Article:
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Ask Mr. Smarty Plants is a free service provided by the staff and volunteers at the Lady Bird Johnson Wildflower Center.

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Monday - September 27, 2010

From: Austin, TX
Region: Southwest
Topic: Compost and Mulch, Diseases and Disorders, Trees
Title: What to do with a sickly American elm in Austin, Texas
Answered by: Marilyn Kircus

QUESTION:

I have an American elm that is about 6 feet tall in my yard. It is has not grown quickly this year--as compared to another American Elm that I have in another spot that is about 3 feet tall and has more than doubled in size this year. Anyway it has spots on all the leaves, white spots and brown spots, maybe some black. I thought about picking the leaves off and throwing them away, but the tree would be bare. Should I do that? Should I spray is with something? If so, what?

ANSWER:

Ulmus americana (American elm) is native to the Austin area, but unfortunately, elms are notorious for being susceptible to various pests and diseases, including the deadly Dutch elm disease.

Since we are neither plant pathologists nor entomologists, we can't diagnose your tree's problem nor recommend treatment. However, County Extension offices do have information on plant diseases and bugs in their area, so we suggest you contact the Texas A&M AgriLIFE Extension Office for Travis County. Since the elm is a valuable tree, you might also contact a certified arborist who can tell you what, if any, treatment is advisable, and recommend a procedure.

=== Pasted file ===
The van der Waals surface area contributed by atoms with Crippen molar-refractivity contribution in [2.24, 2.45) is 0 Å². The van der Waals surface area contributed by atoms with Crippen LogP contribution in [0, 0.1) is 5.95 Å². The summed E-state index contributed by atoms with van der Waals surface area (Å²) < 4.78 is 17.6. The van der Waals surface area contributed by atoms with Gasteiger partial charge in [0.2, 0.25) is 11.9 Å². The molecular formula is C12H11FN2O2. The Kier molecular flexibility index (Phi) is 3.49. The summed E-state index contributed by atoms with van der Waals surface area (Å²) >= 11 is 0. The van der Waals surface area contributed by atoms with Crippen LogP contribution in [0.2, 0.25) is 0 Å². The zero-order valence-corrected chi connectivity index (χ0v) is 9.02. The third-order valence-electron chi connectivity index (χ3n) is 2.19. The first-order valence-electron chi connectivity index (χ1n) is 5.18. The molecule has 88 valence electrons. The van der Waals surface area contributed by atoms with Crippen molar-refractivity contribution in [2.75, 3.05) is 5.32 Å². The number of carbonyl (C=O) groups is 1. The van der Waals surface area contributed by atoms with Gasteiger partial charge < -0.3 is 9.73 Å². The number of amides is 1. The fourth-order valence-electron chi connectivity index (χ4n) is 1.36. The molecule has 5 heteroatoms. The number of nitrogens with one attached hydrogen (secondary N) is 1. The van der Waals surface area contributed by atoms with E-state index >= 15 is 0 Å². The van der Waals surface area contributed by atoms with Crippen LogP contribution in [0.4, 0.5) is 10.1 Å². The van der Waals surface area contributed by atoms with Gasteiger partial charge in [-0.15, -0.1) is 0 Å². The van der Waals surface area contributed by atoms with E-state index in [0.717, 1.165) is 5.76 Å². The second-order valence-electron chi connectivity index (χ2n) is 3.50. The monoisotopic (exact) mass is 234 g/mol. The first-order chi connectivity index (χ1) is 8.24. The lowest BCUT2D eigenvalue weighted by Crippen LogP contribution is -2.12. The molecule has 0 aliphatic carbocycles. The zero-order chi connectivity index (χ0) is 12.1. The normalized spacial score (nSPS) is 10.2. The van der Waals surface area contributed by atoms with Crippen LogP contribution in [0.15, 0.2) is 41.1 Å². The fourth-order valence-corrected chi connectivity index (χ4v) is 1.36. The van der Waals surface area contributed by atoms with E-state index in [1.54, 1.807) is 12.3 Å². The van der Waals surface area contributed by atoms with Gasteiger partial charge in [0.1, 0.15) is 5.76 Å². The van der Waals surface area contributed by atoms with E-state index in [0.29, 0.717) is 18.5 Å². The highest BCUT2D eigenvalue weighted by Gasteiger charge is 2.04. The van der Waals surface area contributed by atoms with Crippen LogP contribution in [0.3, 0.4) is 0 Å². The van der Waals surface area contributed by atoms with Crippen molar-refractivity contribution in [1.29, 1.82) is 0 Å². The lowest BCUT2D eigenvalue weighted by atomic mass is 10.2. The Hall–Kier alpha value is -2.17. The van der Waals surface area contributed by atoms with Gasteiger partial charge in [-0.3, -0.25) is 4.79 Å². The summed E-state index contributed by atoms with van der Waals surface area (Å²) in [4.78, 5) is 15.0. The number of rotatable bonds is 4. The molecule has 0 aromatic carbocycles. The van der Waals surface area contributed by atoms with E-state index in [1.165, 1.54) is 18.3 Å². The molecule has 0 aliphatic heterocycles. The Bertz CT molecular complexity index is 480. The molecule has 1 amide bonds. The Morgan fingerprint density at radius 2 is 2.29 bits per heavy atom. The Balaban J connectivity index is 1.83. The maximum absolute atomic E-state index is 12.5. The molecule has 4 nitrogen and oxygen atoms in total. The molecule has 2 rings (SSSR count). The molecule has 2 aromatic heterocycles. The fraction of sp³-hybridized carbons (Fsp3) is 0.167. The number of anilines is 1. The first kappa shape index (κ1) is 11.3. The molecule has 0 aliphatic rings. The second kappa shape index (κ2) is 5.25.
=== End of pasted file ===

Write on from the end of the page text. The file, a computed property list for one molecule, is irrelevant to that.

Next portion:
Plants are more likely to get diseases if some of their needs are not being met.

Check for:

Soil compaction.

Tree getting too much or not enough water - be sure to water deeply.

Could tree be in caliche?

Tree getting enough sun?

Can you see any differences in soil, compared to the soil the other tree is growing in?

Putting compost around the tree and spraying with compost tea helps some trees rid themselves of various diseases.

Keep trees mulched starting about one foot from the trunk and going out to the drip line.  This will help retain water and keep the roots cooler on hot days.

From our Native Plant Image Gallery:


Ulmus americana


Ulmus americana


Ulmus americana


Ulmus americana

 

 

 

 

 

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